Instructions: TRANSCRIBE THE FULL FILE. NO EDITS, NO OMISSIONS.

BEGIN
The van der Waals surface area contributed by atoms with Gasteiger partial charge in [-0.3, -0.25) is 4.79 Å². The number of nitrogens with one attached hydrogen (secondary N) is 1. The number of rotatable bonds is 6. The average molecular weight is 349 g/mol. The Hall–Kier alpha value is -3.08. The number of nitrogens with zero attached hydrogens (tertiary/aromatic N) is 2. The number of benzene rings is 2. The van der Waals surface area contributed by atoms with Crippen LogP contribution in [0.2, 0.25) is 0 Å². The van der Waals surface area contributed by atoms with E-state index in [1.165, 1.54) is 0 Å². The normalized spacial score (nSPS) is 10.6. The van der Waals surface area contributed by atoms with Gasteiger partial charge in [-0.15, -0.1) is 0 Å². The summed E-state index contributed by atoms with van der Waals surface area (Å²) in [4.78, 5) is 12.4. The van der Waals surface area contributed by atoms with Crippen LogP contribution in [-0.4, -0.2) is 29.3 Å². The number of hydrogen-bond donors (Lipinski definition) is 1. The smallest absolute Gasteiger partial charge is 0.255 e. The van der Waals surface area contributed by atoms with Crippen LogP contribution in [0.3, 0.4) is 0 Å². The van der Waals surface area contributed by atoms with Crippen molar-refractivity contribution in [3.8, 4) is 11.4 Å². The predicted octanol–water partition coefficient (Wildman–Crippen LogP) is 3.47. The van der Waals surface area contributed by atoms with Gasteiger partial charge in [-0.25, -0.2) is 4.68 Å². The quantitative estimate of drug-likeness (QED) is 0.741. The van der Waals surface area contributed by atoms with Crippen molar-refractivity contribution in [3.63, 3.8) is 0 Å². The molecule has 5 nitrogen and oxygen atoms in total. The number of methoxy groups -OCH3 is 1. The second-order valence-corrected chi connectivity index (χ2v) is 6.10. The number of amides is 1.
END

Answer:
The van der Waals surface area contributed by atoms with Gasteiger partial charge in [-0.3, -0.25) is 4.79 Å². The number of nitrogens with one attached hydrogen (secondary N) is 1. The number of rotatable bonds is 6. The average molecular weight is 349 g/mol. The Hall–Kier alpha value is -3.08. The number of nitrogens with zero attached hydrogens (tertiary/aromatic N) is 2. The number of benzene rings is 2. The van der Waals surface area contributed by atoms with Crippen LogP contribution in [0.2, 0.25) is 0 Å². The van der Waals surface area contributed by atoms with E-state index in [1.165, 1.54) is 0 Å². The normalized spacial score (nSPS) is 10.6. The van der Waals surface area contributed by atoms with Gasteiger partial charge in [-0.15, -0.1) is 0 Å². The summed E-state index contributed by atoms with van der Waals surface area (Å²) in [4.78, 5) is 12.4. The van der Waals surface area contributed by atoms with Crippen LogP contribution in [-0.4, -0.2) is 29.3 Å². The number of hydrogen-bond donors (Lipinski definition) is 1. The smallest absolute Gasteiger partial charge is 0.255 e. The van der Waals surface area contributed by atoms with Crippen LogP contribution in [0.3, 0.4) is 0 Å². The van der Waals surface area contributed by atoms with Crippen molar-refractivity contribution in [3.8, 4) is 11.4 Å². The predicted octanol–water partition coefficient (Wildman–Crippen LogP) is 3.47. The van der Waals surface area contributed by atoms with Gasteiger partial charge in [-0.25, -0.2) is 4.68 Å². The quantitative estimate of drug-likeness (QED) is 0.741. The van der Waals surface area contributed by atoms with Crippen molar-refractivity contribution in [3.63, 3.8) is 0 Å². The molecule has 5 nitrogen and oxygen atoms in total. The number of methoxy groups -OCH3 is 1. The second-order valence-corrected chi connectivity index (χ2v) is 6.10. The number of amides is 1.